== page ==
Robert McGrath’s Jamaican Feast
It’s the beginning of a Tex-Jamaican food adventure. Robert McGrath, executive chef of Houston’s Four Seasons Hotel, and I are sitting in Caribbean Cuisine, a bare-bones Bellaire lunch-room filled with a handful of tables and the sound of an oversized calypso beat. Mock pickle barrels with stools make up the seating in a side room that doubles as a West Indian grocery. Noting a countertop TV, McGrath says, “I don’t know how they do it, but they actually have TV reception like they do in Jamaica.”
McGrath was born in Kentucky but grew up in Jamaica, where he first learned to cook. An alumnus of Cordon Bleu in Paris, he returned to the United States (“I lived in the Keys for a while – that was my transition”) and ran kitchens in New York, at the Disneyland Hotel, and at Austin’s Four Seasons. For the past year he has worked at the Houston hotel.
Although he is best known for his accomplished New Southwestern cuisine, McGrath has never severed his island roots. At the Four Seasons he has created light spring and summer menus in which island briskness meets Texas staple in dishes such as skillet-seared mahimahi on Pecos melon, and lobster-and-mango salad with poblano peppers. Looking for inspiration from an authentically earthy Jamaican lunch, McGrath is planning a meal incorporating island tradition and his own inventive touches. The result illustrates the perfect adaptability of Caribbean cooking to this neck of the woods.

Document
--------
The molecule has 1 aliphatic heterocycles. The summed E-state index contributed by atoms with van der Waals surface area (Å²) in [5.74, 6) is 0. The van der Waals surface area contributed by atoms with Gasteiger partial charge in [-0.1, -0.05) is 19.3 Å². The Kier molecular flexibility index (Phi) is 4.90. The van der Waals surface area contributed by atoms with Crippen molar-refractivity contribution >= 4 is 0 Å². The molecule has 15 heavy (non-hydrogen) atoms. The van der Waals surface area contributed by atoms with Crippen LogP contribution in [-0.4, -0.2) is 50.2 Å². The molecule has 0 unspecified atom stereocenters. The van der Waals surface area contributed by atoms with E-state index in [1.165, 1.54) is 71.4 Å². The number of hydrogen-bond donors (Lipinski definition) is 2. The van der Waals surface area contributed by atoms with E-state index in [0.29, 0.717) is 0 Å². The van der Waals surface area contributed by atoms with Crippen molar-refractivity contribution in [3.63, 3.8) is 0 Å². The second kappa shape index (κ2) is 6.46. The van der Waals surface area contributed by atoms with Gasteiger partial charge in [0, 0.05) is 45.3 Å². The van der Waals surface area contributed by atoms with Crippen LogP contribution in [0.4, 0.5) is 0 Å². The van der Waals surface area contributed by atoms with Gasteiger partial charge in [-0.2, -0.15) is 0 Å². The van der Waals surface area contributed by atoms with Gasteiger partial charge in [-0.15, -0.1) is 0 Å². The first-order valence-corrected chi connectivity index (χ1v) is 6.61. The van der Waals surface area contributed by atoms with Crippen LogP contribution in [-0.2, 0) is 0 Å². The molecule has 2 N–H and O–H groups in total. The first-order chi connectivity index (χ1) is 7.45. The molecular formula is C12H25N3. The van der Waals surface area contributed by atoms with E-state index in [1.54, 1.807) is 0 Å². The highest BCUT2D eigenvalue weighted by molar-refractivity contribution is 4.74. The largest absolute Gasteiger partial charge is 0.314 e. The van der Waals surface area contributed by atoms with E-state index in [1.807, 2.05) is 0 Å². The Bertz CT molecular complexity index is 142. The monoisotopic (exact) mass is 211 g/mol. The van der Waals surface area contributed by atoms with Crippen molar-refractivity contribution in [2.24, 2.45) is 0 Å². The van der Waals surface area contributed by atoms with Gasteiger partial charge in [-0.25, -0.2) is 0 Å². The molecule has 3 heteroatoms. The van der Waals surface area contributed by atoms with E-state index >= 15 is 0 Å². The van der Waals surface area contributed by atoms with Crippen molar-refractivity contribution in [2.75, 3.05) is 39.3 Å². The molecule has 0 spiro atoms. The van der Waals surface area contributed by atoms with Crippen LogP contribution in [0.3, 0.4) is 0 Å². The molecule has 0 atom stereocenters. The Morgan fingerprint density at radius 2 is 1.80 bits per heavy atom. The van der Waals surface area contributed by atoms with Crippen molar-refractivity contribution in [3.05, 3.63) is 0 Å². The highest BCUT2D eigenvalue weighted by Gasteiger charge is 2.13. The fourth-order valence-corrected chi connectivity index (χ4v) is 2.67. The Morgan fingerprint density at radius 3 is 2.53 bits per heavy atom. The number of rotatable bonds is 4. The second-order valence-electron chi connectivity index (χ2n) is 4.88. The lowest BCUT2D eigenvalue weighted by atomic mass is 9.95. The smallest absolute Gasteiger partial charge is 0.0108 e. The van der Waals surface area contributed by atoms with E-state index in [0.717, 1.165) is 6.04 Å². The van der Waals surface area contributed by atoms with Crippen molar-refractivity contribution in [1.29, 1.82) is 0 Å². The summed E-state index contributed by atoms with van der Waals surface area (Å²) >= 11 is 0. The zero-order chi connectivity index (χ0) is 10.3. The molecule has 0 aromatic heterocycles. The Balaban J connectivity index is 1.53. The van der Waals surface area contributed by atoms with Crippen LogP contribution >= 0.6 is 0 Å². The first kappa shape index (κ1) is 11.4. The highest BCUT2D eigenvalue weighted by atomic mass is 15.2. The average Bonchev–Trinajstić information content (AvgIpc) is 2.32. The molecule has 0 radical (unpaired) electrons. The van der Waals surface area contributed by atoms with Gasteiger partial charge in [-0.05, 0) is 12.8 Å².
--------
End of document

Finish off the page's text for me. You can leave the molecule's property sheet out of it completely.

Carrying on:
“Texans should find Caribbean food pleasantly familiar, because ideally it’s cooked outside on the grill, it can be spicy, and a successful meal depends on fresh foods,” McGrath says. “The two cuisines are compatible because it’s the same philosophy – food that goes very quickly from field to kitchen to table.”
Texas, in fact, with its own tradition of hybridized